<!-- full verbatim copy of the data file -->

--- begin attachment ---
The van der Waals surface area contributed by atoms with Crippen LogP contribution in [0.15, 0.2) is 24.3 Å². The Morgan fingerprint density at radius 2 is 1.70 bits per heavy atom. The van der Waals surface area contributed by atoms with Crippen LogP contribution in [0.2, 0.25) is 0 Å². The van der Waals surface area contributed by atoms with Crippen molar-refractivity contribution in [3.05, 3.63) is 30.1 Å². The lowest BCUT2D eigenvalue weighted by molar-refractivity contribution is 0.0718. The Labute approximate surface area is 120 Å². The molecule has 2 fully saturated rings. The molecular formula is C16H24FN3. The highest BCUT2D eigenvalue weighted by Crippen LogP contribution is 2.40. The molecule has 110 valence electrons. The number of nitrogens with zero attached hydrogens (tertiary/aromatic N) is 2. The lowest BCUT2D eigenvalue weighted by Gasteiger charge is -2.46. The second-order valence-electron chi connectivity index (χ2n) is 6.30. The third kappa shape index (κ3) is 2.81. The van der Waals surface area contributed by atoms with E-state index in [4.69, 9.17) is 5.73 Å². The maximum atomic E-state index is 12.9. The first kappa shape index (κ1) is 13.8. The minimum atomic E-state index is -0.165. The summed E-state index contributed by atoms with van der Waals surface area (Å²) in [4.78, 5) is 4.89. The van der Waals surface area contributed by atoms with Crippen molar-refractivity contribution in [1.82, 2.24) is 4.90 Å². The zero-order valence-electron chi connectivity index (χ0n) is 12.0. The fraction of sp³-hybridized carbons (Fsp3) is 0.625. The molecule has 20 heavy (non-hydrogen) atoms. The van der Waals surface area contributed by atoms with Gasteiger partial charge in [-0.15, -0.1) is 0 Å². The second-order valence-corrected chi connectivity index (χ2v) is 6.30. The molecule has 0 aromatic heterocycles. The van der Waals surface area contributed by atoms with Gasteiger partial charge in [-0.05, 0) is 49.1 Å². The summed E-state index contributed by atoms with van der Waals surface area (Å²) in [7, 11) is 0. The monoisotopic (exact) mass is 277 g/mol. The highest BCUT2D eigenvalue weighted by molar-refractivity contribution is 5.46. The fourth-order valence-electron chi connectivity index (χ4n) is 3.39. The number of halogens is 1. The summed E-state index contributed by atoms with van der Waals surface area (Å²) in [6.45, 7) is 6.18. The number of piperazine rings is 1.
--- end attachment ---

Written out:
The van der Waals surface area contributed by atoms with Crippen LogP contribution in [0.15, 0.2) is 24.3 Å². The Morgan fingerprint density at radius 2 is 1.70 bits per heavy atom. The van der Waals surface area contributed by atoms with Crippen LogP contribution in [0.2, 0.25) is 0 Å². The van der Waals surface area contributed by atoms with Crippen molar-refractivity contribution in [3.05, 3.63) is 30.1 Å². The lowest BCUT2D eigenvalue weighted by molar-refractivity contribution is 0.0718. The Labute approximate surface area is 120 Å². The molecule has 2 fully saturated rings. The molecular formula is C16H24FN3. The highest BCUT2D eigenvalue weighted by Crippen LogP contribution is 2.40. The molecule has 110 valence electrons. The number of nitrogens with zero attached hydrogens (tertiary/aromatic N) is 2. The lowest BCUT2D eigenvalue weighted by Gasteiger charge is -2.46. The second-order valence-electron chi connectivity index (χ2n) is 6.30. The third kappa shape index (κ3) is 2.81. The van der Waals surface area contributed by atoms with E-state index in [4.69, 9.17) is 5.73 Å². The maximum atomic E-state index is 12.9. The first kappa shape index (κ1) is 13.8. The minimum atomic E-state index is -0.165. The summed E-state index contributed by atoms with van der Waals surface area (Å²) in [4.78, 5) is 4.89. The van der Waals surface area contributed by atoms with Crippen molar-refractivity contribution in [1.82, 2.24) is 4.90 Å². The zero-order valence-electron chi connectivity index (χ0n) is 12.0. The fraction of sp³-hybridized carbons (Fsp3) is 0.625. The molecule has 20 heavy (non-hydrogen) atoms. The van der Waals surface area contributed by atoms with Gasteiger partial charge in [-0.15, -0.1) is 0 Å². The second-order valence-corrected chi connectivity index (χ2v) is 6.30. The molecule has 0 aromatic heterocycles. The van der Waals surface area contributed by atoms with Gasteiger partial charge in [-0.05, 0) is 49.1 Å². The summed E-state index contributed by atoms with van der Waals surface area (Å²) in [7, 11) is 0. The monoisotopic (exact) mass is 277 g/mol. The highest BCUT2D eigenvalue weighted by molar-refractivity contribution is 5.46. The fourth-order valence-electron chi connectivity index (χ4n) is 3.39. The number of halogens is 1. The summed E-state index contributed by atoms with van der Waals surface area (Å²) in [6.45, 7) is 6.18. The number of piperazine rings is 1.